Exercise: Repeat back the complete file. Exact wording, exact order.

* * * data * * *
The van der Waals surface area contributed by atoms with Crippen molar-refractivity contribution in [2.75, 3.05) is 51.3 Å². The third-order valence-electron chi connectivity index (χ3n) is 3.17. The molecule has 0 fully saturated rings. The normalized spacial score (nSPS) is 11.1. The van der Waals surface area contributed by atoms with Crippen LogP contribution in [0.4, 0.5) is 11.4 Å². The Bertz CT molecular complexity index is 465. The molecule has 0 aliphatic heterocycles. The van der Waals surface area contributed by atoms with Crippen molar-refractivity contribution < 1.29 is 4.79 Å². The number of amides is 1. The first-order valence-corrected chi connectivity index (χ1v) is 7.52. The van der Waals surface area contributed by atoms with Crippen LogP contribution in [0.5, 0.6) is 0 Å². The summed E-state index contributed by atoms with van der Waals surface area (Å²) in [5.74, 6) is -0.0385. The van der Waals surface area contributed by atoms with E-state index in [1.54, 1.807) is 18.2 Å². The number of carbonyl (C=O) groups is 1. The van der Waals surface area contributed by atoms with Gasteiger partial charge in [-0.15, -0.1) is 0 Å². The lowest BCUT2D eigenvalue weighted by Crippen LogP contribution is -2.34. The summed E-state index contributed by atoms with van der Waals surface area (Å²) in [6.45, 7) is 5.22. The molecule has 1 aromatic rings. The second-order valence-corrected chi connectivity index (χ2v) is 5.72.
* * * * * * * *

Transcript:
The van der Waals surface area contributed by atoms with Crippen molar-refractivity contribution in [2.75, 3.05) is 51.3 Å². The third-order valence-electron chi connectivity index (χ3n) is 3.17. The molecule has 0 fully saturated rings. The normalized spacial score (nSPS) is 11.1. The van der Waals surface area contributed by atoms with Crippen LogP contribution in [0.4, 0.5) is 11.4 Å². The Bertz CT molecular complexity index is 465. The molecule has 0 aliphatic heterocycles. The van der Waals surface area contributed by atoms with Crippen molar-refractivity contribution < 1.29 is 4.79 Å². The number of amides is 1. The first-order valence-corrected chi connectivity index (χ1v) is 7.52. The van der Waals surface area contributed by atoms with Crippen LogP contribution in [0.5, 0.6) is 0 Å². The summed E-state index contributed by atoms with van der Waals surface area (Å²) in [5.74, 6) is -0.0385. The van der Waals surface area contributed by atoms with E-state index in [1.54, 1.807) is 18.2 Å². The number of carbonyl (C=O) groups is 1. The van der Waals surface area contributed by atoms with Gasteiger partial charge in [-0.15, -0.1) is 0 Å². The lowest BCUT2D eigenvalue weighted by Crippen LogP contribution is -2.34. The summed E-state index contributed by atoms with van der Waals surface area (Å²) in [6.45, 7) is 5.22. The molecule has 1 aromatic rings. The second-order valence-corrected chi connectivity index (χ2v) is 5.72.